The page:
Australian Productivity Commission (1999) Australian Gambling Industries, Report No.10, AusInfo, Canberra

Gambling Motivated Fraud in Australia 2011 – 2016 Warfield and Associates

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For example, men are at an increased risk for problem gambling. Rates of problem gambling are higher in adolescents than in adults, and decline with age. Lower socio-economic status is a risk factor, as is lower educational attainment and lower income. Studies report higher rates of problem gambling in Aboriginal and Torres Strait Island people than other population groups. Access to gaming venues has been linked to increased risk of problem gambling. There is some evidence that rates of problem gambling are higher among correctional populations.

Loneliness and social isolation

Studies show that loneliness increases risk of problem gambling. Risk can be heightened for women and culturally and linguistically diverse people who find it hard to engage and socialise in their community.

Alcohol and drug use

Gambling and alcohol often go together as a way to socialise with friends, family and work colleagues. For some people, drinking alcohol can affect the person’s capacity to make decisions around their gambling.  This can result in them spending more money and staying in the venue for longer than they might do otherwise.

Age and gender

People of all ages can develop gambling problems (even teenagers!) Problem gambling occurs more often in people aged between 18 and 30 than in other age groups, with the most common type of gambling amongst that age group being poker machines.  However, sports betting is rapidly increasing in this age group.  Young males are more likely to develop a problem with gambling than females, and often don’t seek help.  When they do, it is often for other issues such as substance abuse or mental health issues.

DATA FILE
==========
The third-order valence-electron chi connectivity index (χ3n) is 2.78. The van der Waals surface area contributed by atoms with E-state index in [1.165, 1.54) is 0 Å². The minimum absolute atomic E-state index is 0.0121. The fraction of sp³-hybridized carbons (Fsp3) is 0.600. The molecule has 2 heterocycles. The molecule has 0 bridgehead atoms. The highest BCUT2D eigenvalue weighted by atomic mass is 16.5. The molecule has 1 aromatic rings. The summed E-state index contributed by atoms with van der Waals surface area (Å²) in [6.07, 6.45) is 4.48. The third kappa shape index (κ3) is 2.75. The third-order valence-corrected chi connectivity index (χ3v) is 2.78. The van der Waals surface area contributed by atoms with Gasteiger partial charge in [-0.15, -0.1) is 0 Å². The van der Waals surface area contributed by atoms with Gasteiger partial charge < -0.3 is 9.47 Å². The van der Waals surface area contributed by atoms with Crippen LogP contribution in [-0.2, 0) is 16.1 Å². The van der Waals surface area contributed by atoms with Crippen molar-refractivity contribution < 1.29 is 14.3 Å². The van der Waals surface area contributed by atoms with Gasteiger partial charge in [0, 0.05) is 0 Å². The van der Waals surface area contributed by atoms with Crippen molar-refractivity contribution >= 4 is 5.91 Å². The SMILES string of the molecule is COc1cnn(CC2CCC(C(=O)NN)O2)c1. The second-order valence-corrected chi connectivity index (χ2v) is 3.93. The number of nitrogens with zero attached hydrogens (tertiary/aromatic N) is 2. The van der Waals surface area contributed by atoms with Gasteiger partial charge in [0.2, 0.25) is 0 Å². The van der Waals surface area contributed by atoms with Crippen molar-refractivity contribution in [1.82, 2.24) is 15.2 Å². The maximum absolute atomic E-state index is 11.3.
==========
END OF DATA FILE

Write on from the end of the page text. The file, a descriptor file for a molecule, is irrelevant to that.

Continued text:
Even though gambling is illegal for young people under 18s, approximately 60 to 80 per cent of young people under 18 have gambled, with the majority using scratch tickets/lotteries and card games at home.

Young people

Gambling products and promotions are visible to young people and children  in many settings – the newsagency, TV, pubs and clubs, sports events, movies and the family home to name a few! It’s not surprising young people may see gambling as normal, and take an interest. Young people are known to like to take risks, be influenced by peers and behave impulsively, and when easy access to gambling is put in the mix, the risks of developing gambling problems  are heightened. Commercial gambling is illegal for those under 18.

Young people under 18 are also gambling on pokies (9 per cent),  race betting (28 per cent) and sports betting (21 per cent) with the assistance of family or another adult.

If you’re discussing gambling with young people let them know there are risks with gambling, and that gambling isn’t a way to make money. The odds of winning, and the house edge are strongly in favour of the gambling provider.

A mother talks about her 23 year old son’s gambling problems.

Not understanding how gambling works

Many people who play poker machines, Keno, lotteries and other games of chance think they can influence their chances of winning, by using ‘systems’, acting on a ‘hunch’, thinking ‘positively’ or looking for what they think are ‘lucky’ signs.  Sometimes, these false beliefs influence how they bet, and this can lead to problems.

The key thing to remember is that nothing can change the odds of you winning on a game of chance, either in the short term or long term. Whether or not you win playing a game of chance is based solely on the randomly drawn numbers generated by the machine’s computer.

How rates of play and bet amounts affect loss rate.

Many people don't understand the house edge.

Many people wrongly believe they can influence games of chance. This video explains.